Public charity versus private foundation

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Public charity versus private foundation

Post by Andaxia Moonstar on Wed Mar 28, 2018 9:42 pm

A review of the IRS Form 1023 brought up an important point. We will need to determine if we are a private foundation (specifically a private operating foundation) or a public charity. They have some different tax benefits, restrictions, and requirements. There is a section with a series of questions that help to determine this, and depending on the answers to those questions, there is an option to allow the IRS to determine which one we are. However, we should be prepared to call out the most appropriate one for us. I'm sure more info can be found, and I'll be doing more research on that end soon, but if anyone has some input on this, please chime in.

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Re: Public charity versus private foundation

Post by Albert Dumblewort on Wed Mar 28, 2018 10:05 pm

Good point. Keep us posted.

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Re: Public charity versus private foundation

Post by reganwann on Thu Mar 29, 2018 10:38 am

No strong concept of why one is preferable over another, let us know what you learn and we'll figure it out.

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Re: Public charity versus private foundation

Post by Andaxia Moonstar on Thu Mar 29, 2018 2:19 pm

Upon further reading, we are most likely a public charity, but we could fall under the private operating foundation umbrella too.

This is from the Form 1023 instructions:

Public Charities and Private Foundations

Every organization that qualifies for tax-exempt status under section 501(c)(3) is further classified as either a public charity or a private foundation. For some organizations, the primary distinction between a public charity and a private foundation is an organization's source of financial support.

A public charity has a broad base of support, while a private foundation receives its support from a small number of donors. This classification is important because different tax rules apply to the operations of each entity. Deductibility of contributions to a private foundation is more limited than contributions to a public charity. In addition, private foundations are subject to excise taxes that aren’t imposed on public charities.

Public charities. The following 501(c)(3) organizations are classified as public charities.

Churches.

Schools.

Hospitals, medical research organizations, and cooperative hospital service organizations.

Organizations that receive substantial support from grants, governmental units, and/or contributions from the general public.

Organizations that normally receive more than one-third of their support from contributions, membership fees, and gross receipts from activities related to their exempt functions, and not more than one-third of their support from gross investment income and net unrelated business income.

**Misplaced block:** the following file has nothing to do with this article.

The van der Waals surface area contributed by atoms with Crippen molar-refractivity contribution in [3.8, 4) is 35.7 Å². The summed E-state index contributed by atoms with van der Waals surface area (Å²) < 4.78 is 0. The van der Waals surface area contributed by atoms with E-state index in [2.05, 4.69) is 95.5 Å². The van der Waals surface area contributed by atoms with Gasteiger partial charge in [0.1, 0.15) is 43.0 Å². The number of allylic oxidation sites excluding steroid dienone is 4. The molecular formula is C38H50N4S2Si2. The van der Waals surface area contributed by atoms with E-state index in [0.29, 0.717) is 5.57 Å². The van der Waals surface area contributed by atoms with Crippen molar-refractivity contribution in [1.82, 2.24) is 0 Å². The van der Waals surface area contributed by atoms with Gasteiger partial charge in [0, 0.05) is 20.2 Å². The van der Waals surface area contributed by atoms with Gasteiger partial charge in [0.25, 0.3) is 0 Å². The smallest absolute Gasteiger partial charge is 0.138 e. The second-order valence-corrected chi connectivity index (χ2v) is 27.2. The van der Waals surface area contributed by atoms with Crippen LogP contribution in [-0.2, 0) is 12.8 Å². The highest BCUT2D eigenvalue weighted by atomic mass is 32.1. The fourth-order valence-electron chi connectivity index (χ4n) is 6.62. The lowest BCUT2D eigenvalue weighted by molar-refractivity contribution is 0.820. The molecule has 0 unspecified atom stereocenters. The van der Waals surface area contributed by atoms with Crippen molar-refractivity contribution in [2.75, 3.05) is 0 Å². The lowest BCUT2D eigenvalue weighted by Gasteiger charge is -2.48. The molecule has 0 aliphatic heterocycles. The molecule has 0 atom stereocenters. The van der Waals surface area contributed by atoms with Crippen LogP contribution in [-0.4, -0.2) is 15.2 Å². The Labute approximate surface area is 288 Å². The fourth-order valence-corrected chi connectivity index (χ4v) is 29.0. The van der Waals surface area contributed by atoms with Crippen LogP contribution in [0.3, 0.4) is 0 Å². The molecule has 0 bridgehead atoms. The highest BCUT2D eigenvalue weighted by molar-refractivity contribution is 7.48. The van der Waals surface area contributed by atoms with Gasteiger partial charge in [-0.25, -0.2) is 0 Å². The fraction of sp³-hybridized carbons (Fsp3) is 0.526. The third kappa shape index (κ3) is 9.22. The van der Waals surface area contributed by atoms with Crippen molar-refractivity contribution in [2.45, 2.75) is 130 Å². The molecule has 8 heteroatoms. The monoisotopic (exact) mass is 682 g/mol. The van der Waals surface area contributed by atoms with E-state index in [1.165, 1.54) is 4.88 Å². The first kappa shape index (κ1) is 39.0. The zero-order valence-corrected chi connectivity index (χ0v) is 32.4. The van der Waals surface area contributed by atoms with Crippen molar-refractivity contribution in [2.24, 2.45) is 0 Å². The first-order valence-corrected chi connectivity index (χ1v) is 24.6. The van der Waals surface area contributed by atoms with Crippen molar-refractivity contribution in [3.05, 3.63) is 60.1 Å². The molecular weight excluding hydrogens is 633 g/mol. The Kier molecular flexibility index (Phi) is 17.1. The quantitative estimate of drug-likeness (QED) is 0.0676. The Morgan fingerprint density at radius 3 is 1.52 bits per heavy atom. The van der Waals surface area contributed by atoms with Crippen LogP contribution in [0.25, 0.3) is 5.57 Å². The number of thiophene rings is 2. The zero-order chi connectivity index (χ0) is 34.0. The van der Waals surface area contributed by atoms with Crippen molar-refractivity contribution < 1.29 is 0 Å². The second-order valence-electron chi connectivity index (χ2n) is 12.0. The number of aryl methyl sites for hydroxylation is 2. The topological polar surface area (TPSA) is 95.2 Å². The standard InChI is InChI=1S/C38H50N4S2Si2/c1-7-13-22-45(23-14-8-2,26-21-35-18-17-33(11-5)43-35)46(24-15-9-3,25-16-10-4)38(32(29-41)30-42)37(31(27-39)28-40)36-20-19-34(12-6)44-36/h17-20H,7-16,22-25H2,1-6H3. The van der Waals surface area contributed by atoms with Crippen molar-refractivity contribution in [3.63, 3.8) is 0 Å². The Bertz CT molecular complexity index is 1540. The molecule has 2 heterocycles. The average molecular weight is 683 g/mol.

Organizations that support other public charities.

If an organization requests public charity classification based on receiving substantial public support, it must continue to seek significant and diversified public support contributions in later years.

Private foundation. A 501(c)(3) organization that can’t meet one of the specific exceptions to be classified as a public charity is a private foundation.
Classification as a private foundation has nothing to do with the name of the organization. There are many organizations that include the word foundation in their names that aren’t private foundations for tax purposes.

Private operating foundations. A private foundation that lacks general public support but actively conducts exempt programs (as opposed to making grants to other organizations to conduct exempt activities) may be treated as a private operating foundation. Private operating foundations are subject to more favorable rules than other private foundations in terms of charitable contribution deductions and attracting grants from private foundations. In order to be classified as a private operating foundation, an organization must meet certain support tests. See support test at IRS.gov/ PrivateOperatingFoundationSupportTests.

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Re: Public charity versus private foundation

Post by reganwann on Thu Mar 29, 2018 2:21 pm

Sounds like we are a public charity. We're not seeking individual donors with deep pockets.

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Re: Public charity versus private foundation

Post by Andaxia Moonstar on Thu Mar 29, 2018 2:26 pm

We are definitely not a general private foundation. There is a possibility we could be a private OPERATING foundation though, since we will be conducting programs and not making grants or financial contributions directly to others. We will be getting public support, but it is in order to host our events. I agree we most likely are a public charity, but we'll need to be sure which we are and be able to defend that choice when we do the 1023. I'll do some more digging this weekend.

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Re: Public charity versus private foundation

Post by reganwann on Thu Mar 29, 2018 2:29 pm

Sounds good, thanks!

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